Beyond Positivism and Relativism: Theory, Method, and Evidence

Synopsis

With the decline of logical positivism after 1950, much work in the philosophy of science has careened toward an uncritical relativistic approach. Many scholars, faced with a choice between a narrowly restrictive positivism and an "anything goes" relativism, have sought to find a middle path in the debate. In this collection of papers, several of which appear here for the first time, Larry Laudan argues that resolving this dilemma involves not some centrist compromise position but rather a conception of scientific knowledge that goes beyond both positivism and relativism. This conception must begin with the rejection of assumptions about knowledge that these apparently opposed positions hold in common. Relativism, for Laudan, is a particularly self-defeating form of neopositivism. In showing the connections between these two approaches and clarifying the positions of such influential philosophers as Thomas Kuhn and Paul Feyerabend, Laudan does the great service of laying the foundation for an account of science that rejects the errors of positivism without providing aid and comfort to the enemies of reason. He also takes a fresh look at many other central issues of scientific philosophy, including the science/non-science demarcation, the underdetermination of theory by evidence, and the contested role of social factors in the legitimation of scientific knowledge. Beyond Positivism and Relativism is a major statement about the nature of science and evidence that will command the interest of philosophers of science, epistemologists, sociologists of knowledge, and all who are seriously concerned about science, scientific progress, and the implications for knowledge in many other fields.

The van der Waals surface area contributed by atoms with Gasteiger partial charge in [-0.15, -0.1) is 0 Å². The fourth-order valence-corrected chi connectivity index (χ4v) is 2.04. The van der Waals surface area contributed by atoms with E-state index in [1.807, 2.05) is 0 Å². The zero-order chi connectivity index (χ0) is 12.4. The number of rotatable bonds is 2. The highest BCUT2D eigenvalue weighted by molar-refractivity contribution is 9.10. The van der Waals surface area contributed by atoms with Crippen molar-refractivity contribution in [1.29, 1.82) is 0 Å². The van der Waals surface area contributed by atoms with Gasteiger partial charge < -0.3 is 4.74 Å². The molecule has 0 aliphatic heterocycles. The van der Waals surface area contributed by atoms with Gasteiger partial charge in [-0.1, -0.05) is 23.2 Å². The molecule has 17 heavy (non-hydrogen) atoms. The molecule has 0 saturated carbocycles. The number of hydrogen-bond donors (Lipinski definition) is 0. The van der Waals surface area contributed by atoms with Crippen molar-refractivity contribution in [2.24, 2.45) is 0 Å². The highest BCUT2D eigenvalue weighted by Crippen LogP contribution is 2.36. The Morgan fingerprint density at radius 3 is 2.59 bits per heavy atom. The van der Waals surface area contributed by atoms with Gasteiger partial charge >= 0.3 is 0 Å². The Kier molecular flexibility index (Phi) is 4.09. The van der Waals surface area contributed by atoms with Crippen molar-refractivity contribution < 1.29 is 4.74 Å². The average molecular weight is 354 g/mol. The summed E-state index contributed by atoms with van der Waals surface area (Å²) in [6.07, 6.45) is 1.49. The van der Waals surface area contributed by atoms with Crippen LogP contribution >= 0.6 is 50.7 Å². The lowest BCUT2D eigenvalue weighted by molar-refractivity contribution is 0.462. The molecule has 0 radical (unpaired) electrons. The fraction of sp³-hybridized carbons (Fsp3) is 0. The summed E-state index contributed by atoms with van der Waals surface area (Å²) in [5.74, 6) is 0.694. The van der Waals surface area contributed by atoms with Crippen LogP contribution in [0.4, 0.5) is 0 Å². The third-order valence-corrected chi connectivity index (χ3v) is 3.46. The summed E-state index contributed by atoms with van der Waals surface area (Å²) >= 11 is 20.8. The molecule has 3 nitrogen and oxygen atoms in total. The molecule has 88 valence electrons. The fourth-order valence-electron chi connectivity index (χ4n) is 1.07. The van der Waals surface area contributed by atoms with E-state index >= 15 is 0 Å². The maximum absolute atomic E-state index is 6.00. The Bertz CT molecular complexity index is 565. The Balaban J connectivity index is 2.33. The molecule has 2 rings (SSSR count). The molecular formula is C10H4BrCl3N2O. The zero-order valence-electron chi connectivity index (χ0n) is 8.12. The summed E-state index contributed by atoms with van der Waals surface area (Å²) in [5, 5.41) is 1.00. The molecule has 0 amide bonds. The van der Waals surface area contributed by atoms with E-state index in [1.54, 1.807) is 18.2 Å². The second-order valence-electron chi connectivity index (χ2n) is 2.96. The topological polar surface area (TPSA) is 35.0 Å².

Additional information

Contributors:
Publisher: Place of publication:
  • Boulder, CO
Publication year:
  • 1996